ARTICLE

Lightning struck Lisbon woman, twice: How she moved on

The chance of being struck by lightning once in a lifetime is 1 in 12,000

Beth Peterson, of Lisbon, has survived being struck by lightning twice. (Sarah Werkmeister/Inspiring Werk by Sarah)
Beth Peterson, of Lisbon, has survived being struck by lightning twice. (Sarah Werkmeister/Inspiring Werk by Sarah)
/

When the lightning hit the first time, Beth Peterson is sure she died.

An Army specialist stationed at Fort Benning, Ga., she was walking outside on July 20, 1992, as a storm rolled in. She wondered if there would be a tornado. Then, lightning struck her full on.

She felt herself leave her body and, standing on the other side, watched a review of her life play before her. She says after she watched the most poignant moments in her life, God came to her and asked if she wanted to stay or go back to her body.

“He told me there would be pain if I made that choice,” she says. “But I was told, my child, you will help many.”

So, Peterson chose to come back.

Then, almost exactly one year later, on July 19, 1993, she was hit by lightning a second time.

According to the National Weather Service, the chance of being struck by lightning once in a lifetime is 1 in 12,000.

The law of probability tells us that the chance of being struck again doesn't change after someone has been struck once. Just like we learned in high school, just because a penny lands heads up once doesn't change the chance of it landing heads up again.

That being said, there's a one in 144 million chance that any one person will be struck twice in their lifetime.

The second time she was struck, Peterson still was living in Georgia trying to overcome the fear brought on by the first incident.

“My doctor told me, Beth, you're a soldier, go home and watch the storm,” she says.

ARTICLE CONTINUES BELOW ADVERTISEMENT

So, when the rain rolled in, she stood on the threshold to her house, the door open, barefoot, the rain on her face. When the bolt hit, it threw her backward across her living room.

She survived — 90 percent of all lightning strike victims do — but not without physical and emotional scars.

“Before, I was just damaged physically, but the second time emotionally damaged me,” she says. “It implanted the fear in me.”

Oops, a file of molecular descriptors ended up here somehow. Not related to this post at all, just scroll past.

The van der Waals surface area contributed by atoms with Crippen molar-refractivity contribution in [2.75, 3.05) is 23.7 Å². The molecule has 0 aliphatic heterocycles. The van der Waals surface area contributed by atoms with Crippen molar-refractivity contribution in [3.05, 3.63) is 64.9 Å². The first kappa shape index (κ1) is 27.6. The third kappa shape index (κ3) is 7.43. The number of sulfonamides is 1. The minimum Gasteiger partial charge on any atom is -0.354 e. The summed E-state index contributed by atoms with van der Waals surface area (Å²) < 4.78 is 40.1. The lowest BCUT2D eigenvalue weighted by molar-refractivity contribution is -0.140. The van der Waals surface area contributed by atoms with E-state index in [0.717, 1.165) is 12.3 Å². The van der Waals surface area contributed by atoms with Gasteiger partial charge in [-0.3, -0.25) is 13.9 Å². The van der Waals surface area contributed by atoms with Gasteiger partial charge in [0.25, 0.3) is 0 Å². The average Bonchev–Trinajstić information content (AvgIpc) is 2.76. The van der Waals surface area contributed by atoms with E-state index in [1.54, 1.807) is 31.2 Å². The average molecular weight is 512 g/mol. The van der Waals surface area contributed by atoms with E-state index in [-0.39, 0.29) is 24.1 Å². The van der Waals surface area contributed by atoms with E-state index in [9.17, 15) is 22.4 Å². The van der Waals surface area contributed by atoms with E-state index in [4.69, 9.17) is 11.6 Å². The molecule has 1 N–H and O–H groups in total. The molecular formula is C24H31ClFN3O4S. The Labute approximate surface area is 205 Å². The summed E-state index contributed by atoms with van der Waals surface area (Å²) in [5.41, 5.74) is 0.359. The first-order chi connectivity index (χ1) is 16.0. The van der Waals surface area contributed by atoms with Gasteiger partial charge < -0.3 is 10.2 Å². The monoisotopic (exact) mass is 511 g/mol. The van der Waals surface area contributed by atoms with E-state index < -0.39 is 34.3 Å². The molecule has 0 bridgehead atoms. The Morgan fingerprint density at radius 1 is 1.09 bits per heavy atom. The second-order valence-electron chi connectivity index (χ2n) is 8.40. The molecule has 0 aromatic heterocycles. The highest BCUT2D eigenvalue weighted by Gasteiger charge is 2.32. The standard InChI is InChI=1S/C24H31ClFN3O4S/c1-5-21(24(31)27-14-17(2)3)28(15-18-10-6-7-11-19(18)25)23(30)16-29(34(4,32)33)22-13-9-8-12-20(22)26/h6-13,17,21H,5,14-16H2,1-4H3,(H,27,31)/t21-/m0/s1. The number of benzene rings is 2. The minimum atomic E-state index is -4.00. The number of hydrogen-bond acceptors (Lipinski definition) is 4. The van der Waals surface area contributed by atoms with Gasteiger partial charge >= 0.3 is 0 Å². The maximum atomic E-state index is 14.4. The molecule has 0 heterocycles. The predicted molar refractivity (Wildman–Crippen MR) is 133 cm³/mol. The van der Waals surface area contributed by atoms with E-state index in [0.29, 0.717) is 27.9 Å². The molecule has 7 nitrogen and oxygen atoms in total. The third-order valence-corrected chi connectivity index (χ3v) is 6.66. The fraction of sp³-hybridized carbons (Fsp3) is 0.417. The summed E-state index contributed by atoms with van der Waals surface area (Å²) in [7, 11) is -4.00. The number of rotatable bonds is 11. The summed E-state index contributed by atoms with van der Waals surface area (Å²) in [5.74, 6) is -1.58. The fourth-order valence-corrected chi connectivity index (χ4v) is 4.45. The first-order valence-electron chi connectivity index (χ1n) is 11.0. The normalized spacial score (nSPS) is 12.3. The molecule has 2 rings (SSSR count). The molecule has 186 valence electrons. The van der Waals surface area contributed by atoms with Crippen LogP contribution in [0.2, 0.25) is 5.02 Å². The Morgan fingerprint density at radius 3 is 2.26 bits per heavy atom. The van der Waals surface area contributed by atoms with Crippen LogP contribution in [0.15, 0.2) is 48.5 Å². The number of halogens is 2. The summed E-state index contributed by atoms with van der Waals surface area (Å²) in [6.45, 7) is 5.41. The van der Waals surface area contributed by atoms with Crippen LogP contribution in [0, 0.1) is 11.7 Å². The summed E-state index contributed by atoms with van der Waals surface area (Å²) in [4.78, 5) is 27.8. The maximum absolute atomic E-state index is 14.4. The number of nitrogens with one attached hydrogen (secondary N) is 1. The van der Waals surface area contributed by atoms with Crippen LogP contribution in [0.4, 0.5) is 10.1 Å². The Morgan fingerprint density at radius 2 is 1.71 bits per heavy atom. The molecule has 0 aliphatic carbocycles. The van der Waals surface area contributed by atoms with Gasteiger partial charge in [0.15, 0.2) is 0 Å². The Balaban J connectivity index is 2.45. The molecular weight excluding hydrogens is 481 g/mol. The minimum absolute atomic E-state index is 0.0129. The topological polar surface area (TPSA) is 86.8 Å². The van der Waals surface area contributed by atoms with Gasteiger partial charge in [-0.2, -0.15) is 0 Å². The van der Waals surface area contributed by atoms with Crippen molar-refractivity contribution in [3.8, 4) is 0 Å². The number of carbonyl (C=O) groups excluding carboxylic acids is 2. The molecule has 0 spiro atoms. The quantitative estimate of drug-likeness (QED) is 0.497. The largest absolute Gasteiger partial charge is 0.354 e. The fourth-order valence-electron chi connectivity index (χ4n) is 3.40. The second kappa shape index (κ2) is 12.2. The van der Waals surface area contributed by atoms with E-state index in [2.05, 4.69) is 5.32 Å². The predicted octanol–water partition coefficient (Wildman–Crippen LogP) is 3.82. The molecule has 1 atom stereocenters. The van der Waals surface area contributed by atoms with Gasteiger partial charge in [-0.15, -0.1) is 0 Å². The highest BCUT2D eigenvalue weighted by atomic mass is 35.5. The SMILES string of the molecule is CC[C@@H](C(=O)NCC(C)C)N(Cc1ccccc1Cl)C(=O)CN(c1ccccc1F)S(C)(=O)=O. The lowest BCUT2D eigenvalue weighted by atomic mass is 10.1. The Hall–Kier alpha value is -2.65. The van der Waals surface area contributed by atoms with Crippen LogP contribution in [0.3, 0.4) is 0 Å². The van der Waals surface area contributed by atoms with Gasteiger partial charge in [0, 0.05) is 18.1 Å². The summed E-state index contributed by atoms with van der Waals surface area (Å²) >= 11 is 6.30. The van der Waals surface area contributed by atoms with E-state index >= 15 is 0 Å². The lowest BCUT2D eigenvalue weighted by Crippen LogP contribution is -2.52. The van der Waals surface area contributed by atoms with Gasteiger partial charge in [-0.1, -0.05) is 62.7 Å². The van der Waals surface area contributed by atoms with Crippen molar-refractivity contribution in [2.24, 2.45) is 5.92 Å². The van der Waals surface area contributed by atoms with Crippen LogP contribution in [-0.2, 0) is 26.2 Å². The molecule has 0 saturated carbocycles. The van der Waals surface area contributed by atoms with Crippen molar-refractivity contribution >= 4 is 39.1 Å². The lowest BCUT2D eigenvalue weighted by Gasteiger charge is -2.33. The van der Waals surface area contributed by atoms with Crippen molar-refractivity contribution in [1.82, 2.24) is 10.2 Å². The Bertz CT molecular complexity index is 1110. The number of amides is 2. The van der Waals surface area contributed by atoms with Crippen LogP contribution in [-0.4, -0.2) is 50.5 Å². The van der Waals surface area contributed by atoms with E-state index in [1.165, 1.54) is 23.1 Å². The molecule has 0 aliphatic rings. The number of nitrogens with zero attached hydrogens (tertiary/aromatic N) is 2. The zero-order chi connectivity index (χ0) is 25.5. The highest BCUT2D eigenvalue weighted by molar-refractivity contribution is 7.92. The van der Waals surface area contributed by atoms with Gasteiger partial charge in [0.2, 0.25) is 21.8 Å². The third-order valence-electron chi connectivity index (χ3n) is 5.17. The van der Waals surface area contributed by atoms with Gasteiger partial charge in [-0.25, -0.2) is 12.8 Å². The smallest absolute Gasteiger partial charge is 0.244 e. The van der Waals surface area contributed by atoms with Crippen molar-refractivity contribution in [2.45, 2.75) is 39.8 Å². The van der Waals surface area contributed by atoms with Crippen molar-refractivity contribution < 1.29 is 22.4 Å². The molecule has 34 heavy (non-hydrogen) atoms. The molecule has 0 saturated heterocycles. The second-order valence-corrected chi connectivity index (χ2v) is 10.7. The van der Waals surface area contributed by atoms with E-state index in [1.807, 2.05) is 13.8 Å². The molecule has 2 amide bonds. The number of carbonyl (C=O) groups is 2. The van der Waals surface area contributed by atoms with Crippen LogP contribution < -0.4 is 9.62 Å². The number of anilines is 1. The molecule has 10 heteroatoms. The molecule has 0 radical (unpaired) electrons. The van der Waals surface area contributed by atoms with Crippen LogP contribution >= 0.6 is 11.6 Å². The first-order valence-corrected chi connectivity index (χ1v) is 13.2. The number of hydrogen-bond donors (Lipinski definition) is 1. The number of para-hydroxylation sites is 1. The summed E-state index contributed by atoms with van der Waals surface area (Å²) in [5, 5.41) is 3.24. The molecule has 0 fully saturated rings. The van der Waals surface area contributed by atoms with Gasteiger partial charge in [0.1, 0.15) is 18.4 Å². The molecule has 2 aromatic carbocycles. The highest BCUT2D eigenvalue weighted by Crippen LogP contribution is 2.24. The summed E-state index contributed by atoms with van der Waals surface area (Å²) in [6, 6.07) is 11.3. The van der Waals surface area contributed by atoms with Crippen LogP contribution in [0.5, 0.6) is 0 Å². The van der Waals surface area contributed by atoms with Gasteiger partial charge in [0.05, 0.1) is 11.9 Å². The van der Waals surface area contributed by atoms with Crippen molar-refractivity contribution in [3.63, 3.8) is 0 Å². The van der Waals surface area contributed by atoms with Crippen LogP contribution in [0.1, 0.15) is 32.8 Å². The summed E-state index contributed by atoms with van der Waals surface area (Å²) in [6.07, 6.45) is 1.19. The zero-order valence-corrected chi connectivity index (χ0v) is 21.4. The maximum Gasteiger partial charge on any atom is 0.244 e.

In the two decades since then, Peterson met and married her husband, a native Iowan, and moved to Lisbon in 1995.

For years, gray skies would induce panic attacks. She had to stay indoors until the clouds passed.

She has slowly learned to let go of her fear. Still, though, she often retreats to the basement during tornado season.

Her recovery has been physical as well. Last June, her 10th toe was amputated. She still has debilitating headaches that can come without warning.

Yet, there is progress. For years her jaw would not open fully after being broken from the fall the first time she was struck. Last year, she was able to bite into an apple for the first time.

ARTICLE CONTINUES BELOW ADVERTISEMENT

Thank you for signing up for our e-newsletter!

You should start receiving the e-newsletters within a couple days.

As her two children learned the ways of the world, she relearned skills she once took for granted.

“I learned to walk again, chew again, talk again,” she says. “And I learned to believe in myself again as we were teaching them.”

Even now, words can be hard to come by, and a lot of her memory from before the strikes is garbled.

“You're the keeper of my memories,” she tells people from her childhood in Hoonah, Alaska.

It helps heal the sting they feel if she doesn't remember them, or doesn't remember the things they once did together in the island near Juneau on the Alaskan panhandle.

In Lisbon, the community she now calls home, friends and neighbors have brought meals after surgeries, checked on her after storms, and offered their acceptance and friendship.

“This community has been so amazing to me. I can't imagine living anywhere else during this recovery time,” she says.

Along with her family and community, her desire to help others with their recoveries is what has kept her going.

ARTICLE CONTINUES BELOW ADVERTISEMENT

“I've had to overcome astronomical things in my life,” she says. “What I'm doing to help others makes it bearable.”

That desire inspired her to write her first book, “Life After Lightning: A Journey of Spiritual and Self Discovery.” Published by Mount Vernon-based Diamonstudded Treetoes in 2013, it is a collection of poems, vignettes, and tools for overcoming obstacles that Peterson has gathered on her journey.

Her second book, “Destination Heaven and My Journey Back to Life,” a memoir of her life, will be released at the end of March.

“I care about people surviving the traumatic experiences of their lives. I want to help people redefine their pain, to help them find the tools to not let that define who they are,” she says. “That happened to you, it does not define you, is what I tell people.”

She also travels as an inspirational speaker, sharing her story.

“I am not who I was before. I'm greater than I was before. My faith is greater, and my perseverance is greater,” she says.

“This is a lifelong journey for me.”

Give us feedback

We value your trust and work hard to provide fair, accurate coverage. If you have found an error or omission in our reporting, tell us here.

Or if you have a story idea we should look into? Tell us here.

Give us feedback

We value your trust and work hard to provide fair, accurate coverage. If you have found an error or omission in our reporting, tell us here.

Or if you have a story idea we should look into? Tell us here.